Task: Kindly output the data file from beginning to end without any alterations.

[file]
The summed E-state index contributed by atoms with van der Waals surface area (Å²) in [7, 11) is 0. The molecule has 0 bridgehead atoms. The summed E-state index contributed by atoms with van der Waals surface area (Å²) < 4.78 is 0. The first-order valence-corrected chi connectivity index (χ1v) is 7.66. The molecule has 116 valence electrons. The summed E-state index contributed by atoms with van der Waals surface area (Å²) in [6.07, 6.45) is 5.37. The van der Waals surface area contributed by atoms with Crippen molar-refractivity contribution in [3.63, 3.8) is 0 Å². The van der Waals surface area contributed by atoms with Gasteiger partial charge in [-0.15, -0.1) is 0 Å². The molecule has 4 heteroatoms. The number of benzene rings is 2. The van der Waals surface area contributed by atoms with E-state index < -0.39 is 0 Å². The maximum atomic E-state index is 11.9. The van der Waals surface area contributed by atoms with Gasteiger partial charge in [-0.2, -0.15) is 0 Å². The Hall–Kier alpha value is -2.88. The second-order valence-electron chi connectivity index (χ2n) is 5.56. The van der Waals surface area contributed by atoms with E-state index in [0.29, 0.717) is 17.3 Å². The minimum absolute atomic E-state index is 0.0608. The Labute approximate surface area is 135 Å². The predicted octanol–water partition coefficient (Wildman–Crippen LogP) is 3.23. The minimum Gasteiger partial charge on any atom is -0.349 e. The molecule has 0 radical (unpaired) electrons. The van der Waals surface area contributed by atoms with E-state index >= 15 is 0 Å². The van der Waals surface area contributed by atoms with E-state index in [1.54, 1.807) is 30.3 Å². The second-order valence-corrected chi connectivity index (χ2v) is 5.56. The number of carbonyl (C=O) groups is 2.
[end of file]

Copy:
The summed E-state index contributed by atoms with van der Waals surface area (Å²) in [7, 11) is 0. The molecule has 0 bridgehead atoms. The summed E-state index contributed by atoms with van der Waals surface area (Å²) < 4.78 is 0. The first-order valence-corrected chi connectivity index (χ1v) is 7.66. The molecule has 116 valence electrons. The summed E-state index contributed by atoms with van der Waals surface area (Å²) in [6.07, 6.45) is 5.37. The van der Waals surface area contributed by atoms with Crippen molar-refractivity contribution in [3.63, 3.8) is 0 Å². The van der Waals surface area contributed by atoms with Gasteiger partial charge in [-0.15, -0.1) is 0 Å². The molecule has 4 heteroatoms. The number of benzene rings is 2. The van der Waals surface area contributed by atoms with E-state index < -0.39 is 0 Å². The maximum atomic E-state index is 11.9. The van der Waals surface area contributed by atoms with Gasteiger partial charge in [-0.2, -0.15) is 0 Å². The Hall–Kier alpha value is -2.88. The second-order valence-electron chi connectivity index (χ2n) is 5.56. The van der Waals surface area contributed by atoms with E-state index in [0.29, 0.717) is 17.3 Å². The minimum absolute atomic E-state index is 0.0608. The Labute approximate surface area is 135 Å². The predicted octanol–water partition coefficient (Wildman–Crippen LogP) is 3.23. The minimum Gasteiger partial charge on any atom is -0.349 e. The molecule has 0 radical (unpaired) electrons. The van der Waals surface area contributed by atoms with E-state index >= 15 is 0 Å². The van der Waals surface area contributed by atoms with E-state index in [1.54, 1.807) is 30.3 Å². The second-order valence-corrected chi connectivity index (χ2v) is 5.56. The number of carbonyl (C=O) groups is 2.